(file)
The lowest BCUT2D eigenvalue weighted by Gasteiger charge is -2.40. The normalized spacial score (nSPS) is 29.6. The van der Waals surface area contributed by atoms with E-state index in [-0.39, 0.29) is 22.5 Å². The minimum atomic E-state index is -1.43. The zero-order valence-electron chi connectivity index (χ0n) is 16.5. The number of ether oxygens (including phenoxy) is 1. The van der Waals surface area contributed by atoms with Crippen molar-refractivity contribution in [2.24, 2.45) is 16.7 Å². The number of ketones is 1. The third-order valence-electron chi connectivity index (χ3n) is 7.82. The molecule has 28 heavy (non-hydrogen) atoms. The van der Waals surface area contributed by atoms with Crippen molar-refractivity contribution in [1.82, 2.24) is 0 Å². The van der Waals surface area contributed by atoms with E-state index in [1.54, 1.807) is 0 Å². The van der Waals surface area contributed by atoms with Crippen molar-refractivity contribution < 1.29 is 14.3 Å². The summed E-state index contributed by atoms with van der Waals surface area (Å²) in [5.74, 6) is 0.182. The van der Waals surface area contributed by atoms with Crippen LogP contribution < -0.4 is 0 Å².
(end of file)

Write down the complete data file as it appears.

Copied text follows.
The lowest BCUT2D eigenvalue weighted by Gasteiger charge is -2.40. The normalized spacial score (nSPS) is 29.6. The van der Waals surface area contributed by atoms with E-state index in [-0.39, 0.29) is 22.5 Å². The minimum atomic E-state index is -1.43. The zero-order valence-electron chi connectivity index (χ0n) is 16.5. The number of ether oxygens (including phenoxy) is 1. The van der Waals surface area contributed by atoms with Crippen molar-refractivity contribution in [2.24, 2.45) is 16.7 Å². The number of ketones is 1. The third-order valence-electron chi connectivity index (χ3n) is 7.82. The molecule has 28 heavy (non-hydrogen) atoms. The van der Waals surface area contributed by atoms with Crippen molar-refractivity contribution in [1.82, 2.24) is 0 Å². The van der Waals surface area contributed by atoms with E-state index in [1.54, 1.807) is 0 Å². The van der Waals surface area contributed by atoms with Crippen molar-refractivity contribution < 1.29 is 14.3 Å². The summed E-state index contributed by atoms with van der Waals surface area (Å²) in [5.74, 6) is 0.182. The van der Waals surface area contributed by atoms with Crippen LogP contribution < -0.4 is 0 Å².